- Using modern measures to monitor progress of Ph.D. students through the annual reenrollment process to identify sooner students who are struggling.
- Instituting summer stipends for graduate students in the humanities and social sciences that allow them to pursue their academic work throughout the year.
- Increasing diversity among the graduate student body through the efforts of the Graduate School's associate dean for academics and diversity, through recruiting, mentoring, creating programming and bringing students to degree completion.
- Steadily expanding professional development programming, created by dedicated staff in the McGraw Center for Teaching and Learning, the Princeton Writing Program, and Career Services, to better prepare graduate students for their careers.
- Making substantial improvements in student life, as judged against a 2002 report of the Graduate Student Government. They include creation of the Dissertation Completion Enrollment status to enable Ph.D. students who have not completed their dissertation within the typical five-year period to have access and often support for up to two more years; improvements in parking and transportation, such as a campus shuttle to the Graduate College; and increased support for graduate students with children through programs such as the Childbirth Accommodation and Adoption Policy, Student Child Care Assistance Program, and Carebridge program for assistance with work, personal or family issues.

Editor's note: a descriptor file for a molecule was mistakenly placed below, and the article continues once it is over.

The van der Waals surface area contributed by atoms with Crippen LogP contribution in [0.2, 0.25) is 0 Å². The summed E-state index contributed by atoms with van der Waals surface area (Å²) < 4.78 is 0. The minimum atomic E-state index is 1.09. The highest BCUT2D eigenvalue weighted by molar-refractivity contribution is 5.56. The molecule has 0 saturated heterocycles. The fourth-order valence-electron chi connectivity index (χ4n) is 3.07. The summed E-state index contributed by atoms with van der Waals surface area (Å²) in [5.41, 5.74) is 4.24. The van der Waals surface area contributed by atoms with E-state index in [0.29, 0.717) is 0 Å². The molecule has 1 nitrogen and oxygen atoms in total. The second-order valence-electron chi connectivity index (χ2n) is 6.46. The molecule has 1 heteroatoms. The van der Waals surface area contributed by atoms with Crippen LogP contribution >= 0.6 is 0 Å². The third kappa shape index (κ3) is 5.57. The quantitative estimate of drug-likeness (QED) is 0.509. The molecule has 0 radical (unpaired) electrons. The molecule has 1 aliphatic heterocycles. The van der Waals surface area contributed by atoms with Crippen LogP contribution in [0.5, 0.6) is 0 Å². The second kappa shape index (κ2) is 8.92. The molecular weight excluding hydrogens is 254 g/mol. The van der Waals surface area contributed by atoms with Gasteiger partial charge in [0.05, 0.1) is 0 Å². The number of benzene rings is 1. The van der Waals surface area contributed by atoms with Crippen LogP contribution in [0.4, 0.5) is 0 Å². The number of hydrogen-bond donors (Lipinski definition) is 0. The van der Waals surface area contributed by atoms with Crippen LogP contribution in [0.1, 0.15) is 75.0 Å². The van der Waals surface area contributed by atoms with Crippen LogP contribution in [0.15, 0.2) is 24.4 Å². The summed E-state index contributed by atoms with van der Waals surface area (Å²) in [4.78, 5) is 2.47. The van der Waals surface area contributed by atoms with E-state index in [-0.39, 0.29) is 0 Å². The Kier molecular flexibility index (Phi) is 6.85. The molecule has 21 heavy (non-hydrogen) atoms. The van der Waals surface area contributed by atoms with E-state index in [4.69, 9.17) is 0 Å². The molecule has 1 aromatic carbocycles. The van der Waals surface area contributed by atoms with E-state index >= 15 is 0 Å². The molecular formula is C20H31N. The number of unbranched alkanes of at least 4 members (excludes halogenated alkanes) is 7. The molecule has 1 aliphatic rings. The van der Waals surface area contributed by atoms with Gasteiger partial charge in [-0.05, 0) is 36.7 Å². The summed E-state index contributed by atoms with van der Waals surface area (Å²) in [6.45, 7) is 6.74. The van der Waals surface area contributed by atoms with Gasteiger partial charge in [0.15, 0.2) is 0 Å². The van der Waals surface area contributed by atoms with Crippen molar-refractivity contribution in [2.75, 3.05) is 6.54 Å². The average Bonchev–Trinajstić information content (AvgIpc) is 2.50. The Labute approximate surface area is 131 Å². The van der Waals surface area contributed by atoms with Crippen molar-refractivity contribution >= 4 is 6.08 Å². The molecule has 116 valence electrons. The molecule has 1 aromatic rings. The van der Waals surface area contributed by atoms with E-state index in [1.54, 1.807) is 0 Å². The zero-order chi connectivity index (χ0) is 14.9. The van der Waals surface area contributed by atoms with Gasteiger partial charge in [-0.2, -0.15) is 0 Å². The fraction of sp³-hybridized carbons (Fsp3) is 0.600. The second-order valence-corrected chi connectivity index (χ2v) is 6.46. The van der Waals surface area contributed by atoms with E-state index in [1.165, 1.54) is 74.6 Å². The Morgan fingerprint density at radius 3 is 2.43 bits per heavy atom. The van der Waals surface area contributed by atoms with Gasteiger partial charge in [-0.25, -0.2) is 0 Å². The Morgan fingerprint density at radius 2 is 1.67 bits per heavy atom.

- Increasing investment in graduate student housing to replace the Butler Apartments and Hibben and Magie apartments with a modern set of apartments on Lake Carnegie, to support a commitment to house 70 percent of regularly enrolled graduate students.
- Strengthening the Association of Princeton Graduate Alumni, leading to the creation of graduate alumni staff in the Alumni Association shared with the Graduate School, who have planned the University's first graduate alumni conference, "Many Minds, Many Stripes: A Princeton University Conference for Graduate Alumni," to be held Oct. 17 to 19.
- Surveying of graduate students and graduate alumni, conducted by the vice provost for institutional research, to assess graduate programs.
- Expanding the Graduate School staff, with essential support from the Office of the Provost, to provide the capacity to support programming more effectively.